Just a quick comment on the debate over the socio-political implications of the new Apple iPad currently the matter of some contention.
On one hand, Cory Doctorow warns that the iPad is a dangerously "closed" device that restricts the rights of it users, encouraging them to consume rather than create. He points out that the much lauded Marvel Comics app for the iPad prevents users from sharing or reselling comics, potentially destroying a great deal of fan culture, which has revolved around these activities. At one point he asserts, referring to the sealed nature of the device itself "if you can't open it, you don't own it."
On the other hand, Joel Johnson of Gizmodo attempts to refute Doctorow in an article appropriately titled "Cory Doctorow, You are a Consumer Too." He complains that Doctorow's article purports to "sneer at everyone who is excited about the iPad, warts and all, and explain to us that we're dupes." Ultimately, he suggests, Doctorow's commitment to open systems puts too much of the responsibility for maintaining and repairing computers and software onto users themselves, who would rather be spending their time using computers and software to accomplish other tasks. He concludes that, despite sharing many of Doctorow's concerns about issues like DRM and content lock-ins, "But I don't want to use shitty computers with shitty operating systems, just like I don't want to drive cars that come with their own schematics. Instead I want to drive beautifully engineered machines that scream with precision fury. And if they break, I want to take them to a shop and have them fixed. You keep the 3D printer; I'll take AAA."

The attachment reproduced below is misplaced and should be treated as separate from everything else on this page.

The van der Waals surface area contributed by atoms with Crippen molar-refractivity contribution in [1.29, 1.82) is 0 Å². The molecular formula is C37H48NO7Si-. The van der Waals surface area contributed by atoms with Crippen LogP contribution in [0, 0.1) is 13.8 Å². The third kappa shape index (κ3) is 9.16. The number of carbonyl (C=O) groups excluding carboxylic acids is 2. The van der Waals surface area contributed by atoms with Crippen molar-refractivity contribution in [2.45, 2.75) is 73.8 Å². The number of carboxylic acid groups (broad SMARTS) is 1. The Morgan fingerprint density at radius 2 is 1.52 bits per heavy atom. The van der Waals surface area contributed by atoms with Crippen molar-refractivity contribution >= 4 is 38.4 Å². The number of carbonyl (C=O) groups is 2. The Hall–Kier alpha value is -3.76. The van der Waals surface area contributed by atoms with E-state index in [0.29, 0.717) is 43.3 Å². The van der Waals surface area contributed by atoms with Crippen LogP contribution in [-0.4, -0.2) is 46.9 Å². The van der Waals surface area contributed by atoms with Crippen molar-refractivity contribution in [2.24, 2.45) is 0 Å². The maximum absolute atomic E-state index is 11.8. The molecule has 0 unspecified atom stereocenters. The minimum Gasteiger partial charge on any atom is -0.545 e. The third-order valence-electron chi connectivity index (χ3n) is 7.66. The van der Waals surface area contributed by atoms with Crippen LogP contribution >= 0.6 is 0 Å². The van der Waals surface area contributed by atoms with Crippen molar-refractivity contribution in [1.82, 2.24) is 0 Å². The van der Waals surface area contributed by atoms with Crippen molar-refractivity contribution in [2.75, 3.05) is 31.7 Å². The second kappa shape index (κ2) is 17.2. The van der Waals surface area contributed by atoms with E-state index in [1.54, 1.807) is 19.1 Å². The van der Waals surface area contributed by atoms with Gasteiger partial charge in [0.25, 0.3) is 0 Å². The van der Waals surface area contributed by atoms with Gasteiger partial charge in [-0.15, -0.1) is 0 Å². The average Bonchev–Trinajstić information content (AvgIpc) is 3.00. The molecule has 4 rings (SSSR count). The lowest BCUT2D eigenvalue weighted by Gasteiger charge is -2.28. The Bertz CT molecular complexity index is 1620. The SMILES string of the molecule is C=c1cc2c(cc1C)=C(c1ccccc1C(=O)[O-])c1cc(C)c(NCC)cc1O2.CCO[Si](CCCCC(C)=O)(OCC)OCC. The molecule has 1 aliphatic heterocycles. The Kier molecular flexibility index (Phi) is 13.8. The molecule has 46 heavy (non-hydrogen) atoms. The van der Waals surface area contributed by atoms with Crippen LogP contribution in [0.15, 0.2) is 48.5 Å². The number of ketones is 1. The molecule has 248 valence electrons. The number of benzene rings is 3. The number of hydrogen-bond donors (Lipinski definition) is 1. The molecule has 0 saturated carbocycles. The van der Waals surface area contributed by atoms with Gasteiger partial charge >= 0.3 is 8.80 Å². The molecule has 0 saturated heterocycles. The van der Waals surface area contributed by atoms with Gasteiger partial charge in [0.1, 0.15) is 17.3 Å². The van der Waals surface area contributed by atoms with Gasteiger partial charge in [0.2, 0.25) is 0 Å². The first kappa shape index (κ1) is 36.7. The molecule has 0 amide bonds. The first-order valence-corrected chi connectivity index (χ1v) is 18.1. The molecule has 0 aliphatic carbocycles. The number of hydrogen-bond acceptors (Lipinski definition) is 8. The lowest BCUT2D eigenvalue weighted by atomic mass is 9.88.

These two approaches to the iPad demonstrate fairly common discourses about computers, computer mastery, and computer ownership. Doctorow's anti-iPad critique is typical of a hacker position I call "cyborg individualism," that stresses the need for individuals to master and control the computer hardware that they own. "If you can't open it, you don't own it," is a telling line, as it reveals that the ideal Doctorow wants to defend is that of ownership. Ironically, the desire to own hardware totally leads to various forms of commons systems for managing software, as a means of preventing software owners from establishing "illegitimate" control over devices.
Johnson's rebuttal points out the failure of Doctorow's position to spread beyond a very small elite technical community, but I think it suggests the wrong reasons for this failure. It isn't that people just want to be consumers, and have their needs met by nearly unaccountable corporations, its that the model of self-sufficient individual as an alternative to this consumer relationship is a failure. We should not all be expected to write our own drivers, build our own computers, install our own operating systems, and we are certainly not capable of actually supplying ourselves with the necessary inputs to run a contemporary technological society. However, I don't think that means that we should accept consumerism as a necessary condition. Instead what we need to be doing is exploring and attempting to build new forms of community that might really meet those needs, and that is something the acceptance of individualism and individual property as ideal conditions by Doctorow and others like him too often precludes them from really embarking upon.